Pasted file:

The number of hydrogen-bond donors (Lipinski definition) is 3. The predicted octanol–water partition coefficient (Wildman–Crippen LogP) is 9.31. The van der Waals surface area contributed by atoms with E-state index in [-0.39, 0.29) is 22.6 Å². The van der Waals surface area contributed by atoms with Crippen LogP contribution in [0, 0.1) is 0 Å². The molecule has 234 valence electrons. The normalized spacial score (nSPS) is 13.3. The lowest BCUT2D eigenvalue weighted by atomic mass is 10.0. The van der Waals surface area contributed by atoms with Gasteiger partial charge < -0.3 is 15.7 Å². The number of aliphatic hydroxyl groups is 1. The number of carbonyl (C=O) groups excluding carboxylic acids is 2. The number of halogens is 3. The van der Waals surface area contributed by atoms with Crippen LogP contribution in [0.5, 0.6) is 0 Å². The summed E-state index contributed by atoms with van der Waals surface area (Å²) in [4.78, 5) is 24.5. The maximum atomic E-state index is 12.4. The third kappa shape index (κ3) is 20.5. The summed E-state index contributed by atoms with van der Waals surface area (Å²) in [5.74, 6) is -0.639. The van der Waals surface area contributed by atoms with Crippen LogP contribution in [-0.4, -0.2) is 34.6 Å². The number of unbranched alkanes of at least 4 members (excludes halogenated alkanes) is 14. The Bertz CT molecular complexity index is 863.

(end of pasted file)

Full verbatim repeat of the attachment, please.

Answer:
The number of hydrogen-bond donors (Lipinski definition) is 3. The predicted octanol–water partition coefficient (Wildman–Crippen LogP) is 9.31. The van der Waals surface area contributed by atoms with E-state index in [-0.39, 0.29) is 22.6 Å². The van der Waals surface area contributed by atoms with Crippen LogP contribution in [0, 0.1) is 0 Å². The molecule has 234 valence electrons. The normalized spacial score (nSPS) is 13.3. The lowest BCUT2D eigenvalue weighted by atomic mass is 10.0. The van der Waals surface area contributed by atoms with Gasteiger partial charge < -0.3 is 15.7 Å². The number of aliphatic hydroxyl groups is 1. The number of carbonyl (C=O) groups excluding carboxylic acids is 2. The number of halogens is 3. The van der Waals surface area contributed by atoms with Crippen LogP contribution in [0.5, 0.6) is 0 Å². The summed E-state index contributed by atoms with van der Waals surface area (Å²) in [4.78, 5) is 24.5. The maximum atomic E-state index is 12.4. The third kappa shape index (κ3) is 20.5. The summed E-state index contributed by atoms with van der Waals surface area (Å²) in [5.74, 6) is -0.639. The van der Waals surface area contributed by atoms with Crippen LogP contribution in [-0.4, -0.2) is 34.6 Å². The number of unbranched alkanes of at least 4 members (excludes halogenated alkanes) is 14. The Bertz CT molecular complexity index is 863.